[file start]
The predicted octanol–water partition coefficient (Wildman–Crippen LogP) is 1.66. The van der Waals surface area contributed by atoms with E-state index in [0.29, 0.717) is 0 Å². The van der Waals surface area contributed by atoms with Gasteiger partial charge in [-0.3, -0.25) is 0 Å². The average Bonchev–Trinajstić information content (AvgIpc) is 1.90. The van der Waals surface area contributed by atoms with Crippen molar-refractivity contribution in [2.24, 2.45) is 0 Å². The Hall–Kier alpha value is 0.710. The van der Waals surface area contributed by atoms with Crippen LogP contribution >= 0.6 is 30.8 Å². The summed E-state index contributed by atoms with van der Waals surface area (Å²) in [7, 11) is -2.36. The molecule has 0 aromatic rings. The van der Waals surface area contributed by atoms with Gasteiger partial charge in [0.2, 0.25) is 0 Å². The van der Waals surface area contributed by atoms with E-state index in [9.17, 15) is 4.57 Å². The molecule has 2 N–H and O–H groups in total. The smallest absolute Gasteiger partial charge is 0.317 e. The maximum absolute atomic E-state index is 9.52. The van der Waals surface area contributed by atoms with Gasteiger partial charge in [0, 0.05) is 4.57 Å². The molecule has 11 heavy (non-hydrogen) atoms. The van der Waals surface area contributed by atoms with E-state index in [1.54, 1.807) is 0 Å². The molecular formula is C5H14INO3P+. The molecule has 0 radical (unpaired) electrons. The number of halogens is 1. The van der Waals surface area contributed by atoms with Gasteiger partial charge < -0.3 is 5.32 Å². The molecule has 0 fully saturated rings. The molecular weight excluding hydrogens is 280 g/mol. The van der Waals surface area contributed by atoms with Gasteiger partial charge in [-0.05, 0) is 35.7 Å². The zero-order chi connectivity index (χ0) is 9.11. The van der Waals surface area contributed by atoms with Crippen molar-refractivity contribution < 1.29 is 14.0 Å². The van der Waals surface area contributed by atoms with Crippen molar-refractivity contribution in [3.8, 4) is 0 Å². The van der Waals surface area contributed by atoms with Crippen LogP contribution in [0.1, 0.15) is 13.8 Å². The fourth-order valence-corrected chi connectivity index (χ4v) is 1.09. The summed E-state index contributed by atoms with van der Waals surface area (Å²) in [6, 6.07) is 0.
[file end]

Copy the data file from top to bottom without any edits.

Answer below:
The predicted octanol–water partition coefficient (Wildman–Crippen LogP) is 1.66. The van der Waals surface area contributed by atoms with E-state index in [0.29, 0.717) is 0 Å². The van der Waals surface area contributed by atoms with Gasteiger partial charge in [-0.3, -0.25) is 0 Å². The average Bonchev–Trinajstić information content (AvgIpc) is 1.90. The van der Waals surface area contributed by atoms with Crippen molar-refractivity contribution in [2.24, 2.45) is 0 Å². The Hall–Kier alpha value is 0.710. The van der Waals surface area contributed by atoms with Crippen LogP contribution >= 0.6 is 30.8 Å². The summed E-state index contributed by atoms with van der Waals surface area (Å²) in [7, 11) is -2.36. The molecule has 0 aromatic rings. The van der Waals surface area contributed by atoms with Gasteiger partial charge in [0.2, 0.25) is 0 Å². The van der Waals surface area contributed by atoms with E-state index in [9.17, 15) is 4.57 Å². The molecule has 2 N–H and O–H groups in total. The smallest absolute Gasteiger partial charge is 0.317 e. The maximum absolute atomic E-state index is 9.52. The van der Waals surface area contributed by atoms with Gasteiger partial charge in [0, 0.05) is 4.57 Å². The molecule has 11 heavy (non-hydrogen) atoms. The van der Waals surface area contributed by atoms with E-state index in [1.54, 1.807) is 0 Å². The molecular formula is C5H14INO3P+. The molecule has 0 radical (unpaired) electrons. The number of halogens is 1. The van der Waals surface area contributed by atoms with Gasteiger partial charge < -0.3 is 5.32 Å². The molecule has 0 fully saturated rings. The molecular weight excluding hydrogens is 280 g/mol. The van der Waals surface area contributed by atoms with Gasteiger partial charge in [-0.05, 0) is 35.7 Å². The zero-order chi connectivity index (χ0) is 9.11. The van der Waals surface area contributed by atoms with Crippen molar-refractivity contribution < 1.29 is 14.0 Å². The van der Waals surface area contributed by atoms with Crippen molar-refractivity contribution in [3.8, 4) is 0 Å². The van der Waals surface area contributed by atoms with Crippen LogP contribution in [0.1, 0.15) is 13.8 Å². The fourth-order valence-corrected chi connectivity index (χ4v) is 1.09. The summed E-state index contributed by atoms with van der Waals surface area (Å²) in [6, 6.07) is 0.